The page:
Can you look at the G code and see what feed speeds have you been running?

Re: Looking for good DIY controller kit supplier
« Reply #43 on: November 24, 2020, 02:20:14 AM »
The 78.---- value makes sense. I've only been playing with roadrunner.tap, the file that comes with Mach3. I am so far not up to speed with what the codes mean. There is an F60.000000; would that be it?
Re: Looking for good DIY controller kit supplier
« Reply #44 on: November 24, 2020, 04:57:35 AM »
Aaaaah, MN300, just got educated on thread starts .... thanks for that. Took the other 2 motors off and lead screws out and had a look at the ends of all the lead screws. Both the X and Y lead screws have two thread starts and the Z lead screw has 4 thread starts.
So the steps per mm for the X and Y axes are 200/2.54=78.74 divided by 2 (thread starts) = 39.37 steps per mm.
For the Z it is 200/1.6=125 divided by 4 (thread starts) = 31.25 steps per mm
Fairly close to the present profile figures.

So X and Y speeds double and Z speed quadruples.

How should I configure the axes motor movement profiles; just enter the steps per minute as calculated?
And what velocities and accelerations would be best; tune them so that the motors and gantries run smoothly?
Are there other config adjustments to be made?

Now to Feed Rate; once again a steep learning curve. Please correct me if I'm wrong.
So the G code for Feed Rate is F, say F20, F60, F1500 etc, and the F value is always per minute: i.e. in my case F60 is 60 mm per minute or F125 is 125 mm per minute etc.
Is that correct?

So I can set the Feed Rate (F value) to reflect the speed my motors can handle and that is why you are questioning which max speed they can handle .... is that correct?

Offline MN300

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Re: Looking for good DIY controller kit supplier
« Reply #45 on: November 24, 2020, 07:50:47 AM »
Normally a hobbyist will tune a stepper by finding the acceleration rate or speed that make the stepper stall or lose steps and setting the limits considerably lower. Those values depend on the mechanics of your mill and later the tool loading. It should be safe to experiment with acceleration rate but too high a speed may pop more transistors. That's why knowing the original feed specs would be good.

Once you know the limits, the values you use to actually do useful work are determined mainly the material being machined and the tool. References like the Machinery's Handbook or the Engineers Black book will help you to find appropriate spindle speed and feed rates. The G code generator program that converts your drawing to G code uses such information.

Find online tutorials that you are comfortable with and watch YouTube channels related to CNC. Here is one example.
https://www.youtube.com/user/saunixcomp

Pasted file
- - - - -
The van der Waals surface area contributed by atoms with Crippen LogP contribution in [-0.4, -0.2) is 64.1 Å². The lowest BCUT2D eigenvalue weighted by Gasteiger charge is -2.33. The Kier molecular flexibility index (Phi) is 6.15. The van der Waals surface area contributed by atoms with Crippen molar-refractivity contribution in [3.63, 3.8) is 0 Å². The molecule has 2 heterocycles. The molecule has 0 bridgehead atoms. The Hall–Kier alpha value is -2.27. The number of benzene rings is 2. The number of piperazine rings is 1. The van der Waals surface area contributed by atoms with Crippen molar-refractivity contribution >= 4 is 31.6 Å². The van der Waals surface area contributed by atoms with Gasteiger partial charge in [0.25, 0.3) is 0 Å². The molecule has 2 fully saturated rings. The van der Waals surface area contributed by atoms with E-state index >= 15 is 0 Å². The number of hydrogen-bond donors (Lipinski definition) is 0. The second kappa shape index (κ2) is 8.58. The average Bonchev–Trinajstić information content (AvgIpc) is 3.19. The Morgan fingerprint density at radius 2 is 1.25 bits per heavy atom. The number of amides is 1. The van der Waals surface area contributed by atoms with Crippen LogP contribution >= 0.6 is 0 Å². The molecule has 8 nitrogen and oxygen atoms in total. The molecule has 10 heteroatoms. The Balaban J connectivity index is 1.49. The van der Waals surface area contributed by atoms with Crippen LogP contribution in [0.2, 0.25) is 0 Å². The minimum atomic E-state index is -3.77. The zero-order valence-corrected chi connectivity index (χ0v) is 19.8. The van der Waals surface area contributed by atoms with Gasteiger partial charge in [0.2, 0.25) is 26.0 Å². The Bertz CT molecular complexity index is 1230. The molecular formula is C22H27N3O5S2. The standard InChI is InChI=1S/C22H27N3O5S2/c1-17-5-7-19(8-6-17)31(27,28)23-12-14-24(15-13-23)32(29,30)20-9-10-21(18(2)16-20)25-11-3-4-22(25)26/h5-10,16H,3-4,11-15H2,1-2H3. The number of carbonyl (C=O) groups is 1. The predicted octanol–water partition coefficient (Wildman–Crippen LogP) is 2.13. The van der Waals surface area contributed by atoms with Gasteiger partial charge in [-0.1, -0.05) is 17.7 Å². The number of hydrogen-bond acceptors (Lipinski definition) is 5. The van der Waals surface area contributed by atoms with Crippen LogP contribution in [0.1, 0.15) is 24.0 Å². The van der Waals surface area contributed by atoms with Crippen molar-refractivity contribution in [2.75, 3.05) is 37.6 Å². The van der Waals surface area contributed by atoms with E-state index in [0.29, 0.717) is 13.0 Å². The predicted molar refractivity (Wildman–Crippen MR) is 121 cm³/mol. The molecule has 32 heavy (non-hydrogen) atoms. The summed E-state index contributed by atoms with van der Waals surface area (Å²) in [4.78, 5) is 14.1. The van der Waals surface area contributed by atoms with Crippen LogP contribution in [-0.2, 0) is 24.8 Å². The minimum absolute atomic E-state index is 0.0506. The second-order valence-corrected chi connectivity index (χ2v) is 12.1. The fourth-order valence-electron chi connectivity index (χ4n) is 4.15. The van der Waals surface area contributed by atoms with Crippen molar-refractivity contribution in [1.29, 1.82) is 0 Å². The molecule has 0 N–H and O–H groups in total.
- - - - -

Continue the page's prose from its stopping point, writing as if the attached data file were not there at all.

Re: Looking for good DIY controller kit supplier
« Reply #46 on: November 24, 2020, 05:42:46 PM »
I'll reset the stepper values and set the max speed at 1000 as you suggested and re-assemble the machine for a trial run. I'll follow up all your suggestions. Dave was not able to give me the info required so I'm flying blind on original feed specs.
Will let you and TPS know how things went.
Much thanks and appreciation.

Offline MN300

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Re: Looking for good DIY controller kit supplier
« Reply #47 on: November 24, 2020, 06:44:44 PM »
1000 was based on a conservative guess at the maximum stepper speed with a single start lead screw. That would be 2000 with the 2 start leadscrew.
The speeds you actually use for machining will probably be lower but being able to jog at a higher speed would be convenient.
The penalty for going too fast seems to be only the cost of a TIP122 so after you have had a period of problem free running you could raise the speed.
Check the motor temperatures so you have an idea of what's normal and can tell if it increases to much under harder use. The 5718 series motor has a Maximum Case Temperature of 176 °F. Around 130 °F it's hard to keep a finger on an object. Of course an IR thermometer is a better way to check. They're not very expensive these days.
A quick blow fuse in the center tap lead should protect the motor from overheating in case of a shorted transistor. Start at 1 amp and increase it if they blow during normal operation.

Take a picture of the end of the circuit board with the TIP120's. Maybe there is a way to add a better heat sink.
Re: Looking for good DIY controller kit supplier
« Reply #48 on: November 24, 2020, 08:18:41 PM »
will do all that.
Following the same rationale, could I set the Z axis speed at 4000?
Re: Looking for good DIY controller kit supplier
« Reply #49 on: November 24, 2020, 08:33:43 PM »
Let's try